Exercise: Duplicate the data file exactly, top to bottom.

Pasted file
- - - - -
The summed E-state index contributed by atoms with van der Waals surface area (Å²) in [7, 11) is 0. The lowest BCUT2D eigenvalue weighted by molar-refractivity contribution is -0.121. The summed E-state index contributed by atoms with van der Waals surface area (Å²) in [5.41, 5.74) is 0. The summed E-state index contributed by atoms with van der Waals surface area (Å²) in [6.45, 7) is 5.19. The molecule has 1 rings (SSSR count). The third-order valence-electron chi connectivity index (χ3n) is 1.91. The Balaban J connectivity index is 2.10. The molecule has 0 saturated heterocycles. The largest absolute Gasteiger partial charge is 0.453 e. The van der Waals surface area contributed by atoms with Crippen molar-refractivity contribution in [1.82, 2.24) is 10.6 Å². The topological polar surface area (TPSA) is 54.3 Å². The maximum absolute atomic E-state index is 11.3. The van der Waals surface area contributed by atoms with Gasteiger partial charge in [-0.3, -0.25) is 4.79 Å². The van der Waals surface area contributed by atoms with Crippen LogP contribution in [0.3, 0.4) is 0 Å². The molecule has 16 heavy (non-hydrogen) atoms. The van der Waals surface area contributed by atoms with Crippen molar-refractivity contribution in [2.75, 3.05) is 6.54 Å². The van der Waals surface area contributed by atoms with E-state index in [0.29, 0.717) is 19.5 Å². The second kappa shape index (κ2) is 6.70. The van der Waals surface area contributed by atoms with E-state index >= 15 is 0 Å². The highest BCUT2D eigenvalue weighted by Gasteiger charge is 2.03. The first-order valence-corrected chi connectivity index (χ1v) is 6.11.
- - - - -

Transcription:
The summed E-state index contributed by atoms with van der Waals surface area (Å²) in [7, 11) is 0. The lowest BCUT2D eigenvalue weighted by molar-refractivity contribution is -0.121. The summed E-state index contributed by atoms with van der Waals surface area (Å²) in [5.41, 5.74) is 0. The summed E-state index contributed by atoms with van der Waals surface area (Å²) in [6.45, 7) is 5.19. The molecule has 1 rings (SSSR count). The third-order valence-electron chi connectivity index (χ3n) is 1.91. The Balaban J connectivity index is 2.10. The molecule has 0 saturated heterocycles. The largest absolute Gasteiger partial charge is 0.453 e. The van der Waals surface area contributed by atoms with Crippen molar-refractivity contribution in [1.82, 2.24) is 10.6 Å². The topological polar surface area (TPSA) is 54.3 Å². The maximum absolute atomic E-state index is 11.3. The van der Waals surface area contributed by atoms with Gasteiger partial charge in [-0.3, -0.25) is 4.79 Å². The van der Waals surface area contributed by atoms with Crippen LogP contribution in [0.3, 0.4) is 0 Å². The molecule has 16 heavy (non-hydrogen) atoms. The van der Waals surface area contributed by atoms with Crippen molar-refractivity contribution in [2.75, 3.05) is 6.54 Å². The van der Waals surface area contributed by atoms with E-state index in [0.29, 0.717) is 19.5 Å². The second kappa shape index (κ2) is 6.70. The van der Waals surface area contributed by atoms with E-state index >= 15 is 0 Å². The highest BCUT2D eigenvalue weighted by Gasteiger charge is 2.03. The first-order valence-corrected chi connectivity index (χ1v) is 6.11.